The racing game genre has seen something of a resurgence in nostalgia recently. We’ve seen the return of the top-down racer as a viable sub-genre. With Horizon Chase Turbo we now have the return of the 2D-style racer. So, apart from tickling that nostalgic itch, how does it fare as a racing game?
Echoes of Outrun
The first thing that comes to mind when you start up Horizon Chase Turbo(or even see screenshots) is, of course, the Sega classic, Outrun. The game has that 2D aesthetic with some of the improvements you would expect from a game on much more powerful hardware. The first event that you have access to is the California stage of the world tour. This just makes the Outruncomparison even more blatant. The first car you’ll probably use is also as close to the Ferrari Testarossa used in Outrun that their lawyers would allow.
The actual racing starts off quite well. It was refreshing at first to go back to this old-style of driving. You will begin in 20thplace and normally have three laps to get to the front. This is pretty easy at the beginning but as the tracks get narrower and more twisty it becomes quite a challenge. It’s not that you won’t be fast enough. The real problem is the other cars. While making contact with another car in something like Forza is frustrating and will marginally slow you down, in Horizon Chase Turbo it will really set you back and probably lose you a couple of positions. This is particularly frustrating at the start of the race as you will normally start a lot quicker than the other cars and are then faced with a wall of cars in front of you and there’s no way to get past. By the time you get to the third or fourth destination on the world tour, you’ll find yourself constantly restarting to get make the best getaway so that you have a decent chance of getting into first place.
Collectables and upgrades
As well as winning the race, there are various pickups to collect around the track. A number of blue coins are placed around each track which you will need to collect and finish in first place if you want to get the ‘Super Trophy’ for that event. There are also fuel cans which refuel your car. When you start off these are just a way to gain (up to 10) extra points towards unlocking new events. As you progress, though, they will become essential to you actually completing the race without running out of fuel.
Performance upgrades are earned through specific events. Each destination on the world tour has its own upgrade race. Place in the top three and you will get to choose between one of three possible upgrades. Each upgrade will boost two stats on your car (eg speed, acceleration, handling, fuel, nitro). Fortunately, whichever upgrade you choose will be applied to every vehicle in your garage.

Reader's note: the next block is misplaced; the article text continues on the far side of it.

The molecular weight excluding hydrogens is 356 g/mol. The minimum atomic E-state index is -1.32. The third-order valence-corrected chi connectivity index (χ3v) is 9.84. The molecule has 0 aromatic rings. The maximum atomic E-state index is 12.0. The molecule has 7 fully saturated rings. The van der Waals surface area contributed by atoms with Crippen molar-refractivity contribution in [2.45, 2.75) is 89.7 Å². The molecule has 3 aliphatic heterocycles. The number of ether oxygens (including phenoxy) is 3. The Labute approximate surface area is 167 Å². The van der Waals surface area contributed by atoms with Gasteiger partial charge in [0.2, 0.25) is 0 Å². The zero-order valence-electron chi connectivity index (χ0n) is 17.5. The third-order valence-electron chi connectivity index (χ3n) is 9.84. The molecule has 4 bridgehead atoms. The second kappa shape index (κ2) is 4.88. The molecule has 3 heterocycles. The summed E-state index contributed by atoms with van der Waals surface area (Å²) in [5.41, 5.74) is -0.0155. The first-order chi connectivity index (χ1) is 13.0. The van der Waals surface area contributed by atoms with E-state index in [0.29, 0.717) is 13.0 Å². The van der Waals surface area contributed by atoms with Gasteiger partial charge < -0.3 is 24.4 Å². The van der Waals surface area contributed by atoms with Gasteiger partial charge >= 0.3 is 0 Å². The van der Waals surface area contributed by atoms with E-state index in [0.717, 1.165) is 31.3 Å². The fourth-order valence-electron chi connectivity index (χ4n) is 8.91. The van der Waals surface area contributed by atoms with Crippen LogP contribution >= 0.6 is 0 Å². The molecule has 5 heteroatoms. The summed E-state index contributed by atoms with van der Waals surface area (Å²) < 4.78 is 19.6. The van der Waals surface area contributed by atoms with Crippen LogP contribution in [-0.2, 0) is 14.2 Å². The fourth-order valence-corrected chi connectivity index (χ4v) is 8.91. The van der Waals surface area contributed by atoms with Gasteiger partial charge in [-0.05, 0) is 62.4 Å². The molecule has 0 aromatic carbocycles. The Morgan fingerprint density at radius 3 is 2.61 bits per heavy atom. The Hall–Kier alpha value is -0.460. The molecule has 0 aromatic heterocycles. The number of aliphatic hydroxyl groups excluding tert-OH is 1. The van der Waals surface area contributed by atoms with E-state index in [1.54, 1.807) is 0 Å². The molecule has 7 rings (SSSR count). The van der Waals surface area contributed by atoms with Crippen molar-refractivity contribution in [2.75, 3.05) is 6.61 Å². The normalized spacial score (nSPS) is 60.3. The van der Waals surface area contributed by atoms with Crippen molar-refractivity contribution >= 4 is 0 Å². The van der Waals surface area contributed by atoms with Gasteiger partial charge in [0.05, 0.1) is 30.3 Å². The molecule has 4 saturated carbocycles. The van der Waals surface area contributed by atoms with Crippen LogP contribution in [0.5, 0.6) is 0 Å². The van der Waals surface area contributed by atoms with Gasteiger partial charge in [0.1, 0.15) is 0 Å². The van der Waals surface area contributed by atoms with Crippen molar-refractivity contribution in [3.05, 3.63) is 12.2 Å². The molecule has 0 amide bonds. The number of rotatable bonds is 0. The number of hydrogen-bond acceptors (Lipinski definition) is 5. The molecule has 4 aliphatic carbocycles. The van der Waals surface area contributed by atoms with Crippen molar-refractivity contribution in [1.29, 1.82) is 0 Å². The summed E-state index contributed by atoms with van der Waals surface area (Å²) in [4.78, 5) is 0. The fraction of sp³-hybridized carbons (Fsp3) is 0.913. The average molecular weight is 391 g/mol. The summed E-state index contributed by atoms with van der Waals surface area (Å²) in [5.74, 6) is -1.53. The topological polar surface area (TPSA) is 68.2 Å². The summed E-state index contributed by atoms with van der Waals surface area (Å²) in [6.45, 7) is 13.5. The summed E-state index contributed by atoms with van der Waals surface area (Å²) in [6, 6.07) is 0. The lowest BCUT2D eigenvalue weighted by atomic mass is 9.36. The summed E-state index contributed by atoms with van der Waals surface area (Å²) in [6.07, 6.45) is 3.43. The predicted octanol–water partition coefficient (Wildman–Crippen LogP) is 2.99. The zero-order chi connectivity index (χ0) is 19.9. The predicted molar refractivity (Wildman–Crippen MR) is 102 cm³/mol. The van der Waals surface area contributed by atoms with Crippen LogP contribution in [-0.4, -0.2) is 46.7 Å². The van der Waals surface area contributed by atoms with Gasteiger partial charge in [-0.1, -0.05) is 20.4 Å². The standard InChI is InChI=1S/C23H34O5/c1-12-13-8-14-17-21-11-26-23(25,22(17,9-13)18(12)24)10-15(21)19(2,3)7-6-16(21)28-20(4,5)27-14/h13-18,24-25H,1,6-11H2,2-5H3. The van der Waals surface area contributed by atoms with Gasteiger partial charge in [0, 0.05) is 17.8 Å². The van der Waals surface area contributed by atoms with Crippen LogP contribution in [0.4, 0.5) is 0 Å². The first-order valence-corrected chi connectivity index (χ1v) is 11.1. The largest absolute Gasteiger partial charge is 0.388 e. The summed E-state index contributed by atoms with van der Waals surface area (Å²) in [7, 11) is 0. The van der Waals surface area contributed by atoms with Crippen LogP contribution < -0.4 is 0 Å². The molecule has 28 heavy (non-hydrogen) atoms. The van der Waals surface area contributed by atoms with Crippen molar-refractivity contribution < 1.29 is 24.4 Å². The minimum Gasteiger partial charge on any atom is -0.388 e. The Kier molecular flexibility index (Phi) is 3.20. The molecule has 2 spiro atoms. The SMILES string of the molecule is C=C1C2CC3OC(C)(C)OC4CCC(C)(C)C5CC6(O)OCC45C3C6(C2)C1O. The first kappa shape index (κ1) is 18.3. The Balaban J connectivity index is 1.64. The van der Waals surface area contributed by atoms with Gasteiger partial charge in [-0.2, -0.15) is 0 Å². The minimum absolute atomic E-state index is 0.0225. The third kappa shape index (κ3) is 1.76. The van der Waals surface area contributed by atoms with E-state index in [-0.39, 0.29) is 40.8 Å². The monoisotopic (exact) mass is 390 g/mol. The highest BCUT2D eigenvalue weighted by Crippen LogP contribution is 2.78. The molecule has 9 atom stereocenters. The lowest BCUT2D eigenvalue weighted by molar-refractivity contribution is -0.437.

Tracks and sounds
The tracks themselves, start off quite simply but they soon become quite devious and tricky. It’s almost as though this is the racing equivalent of a twitch shooter. This isn’t like a standard racer where it’s all about finding the perfect line, clipping that apex, and then exiting the corner as fast as possible. In Horizon Chase Turbo you will need to react as quickly as possible to all the corners (and opponents) around the track. Each destination has its own theme. This worked quite nicely until India where I just found it to be far too garish. I thought I was going to get a headache from the bright colours flashing by.
The sound effects are quite retro and not in a good way. Engine noises were never the best part of something like Outrun and those in Horizon Chase Turbo aren’t that much better. The wind noise just sounds like some weird kind of distortion. Even the collision sound effects are incredibly dull. The music is very repetitive and while palatable, it’s not a patch on that classic Outrun soundtrack.
Good start, poor finish
I really wanted to love Horizon Chase Turbo. Its old-school aesthetic is heart-warming for around 20 minutes and then you remember why this style of games was left in the past. The difficulty becomes really challenging and requires almost hyper-twitch reactions. The AI of the other cars is frustrating. The visuals, while nostalgic, will give you a headache later on in the game. I found the framerate to be really choppy after I had unpaused a race. There’s also no online multiplayer which seems a poor move for a racing game. Horizon Chase Turbo will give you a great first 20-30 minutes but from then on it just becomes a drudge to complete it.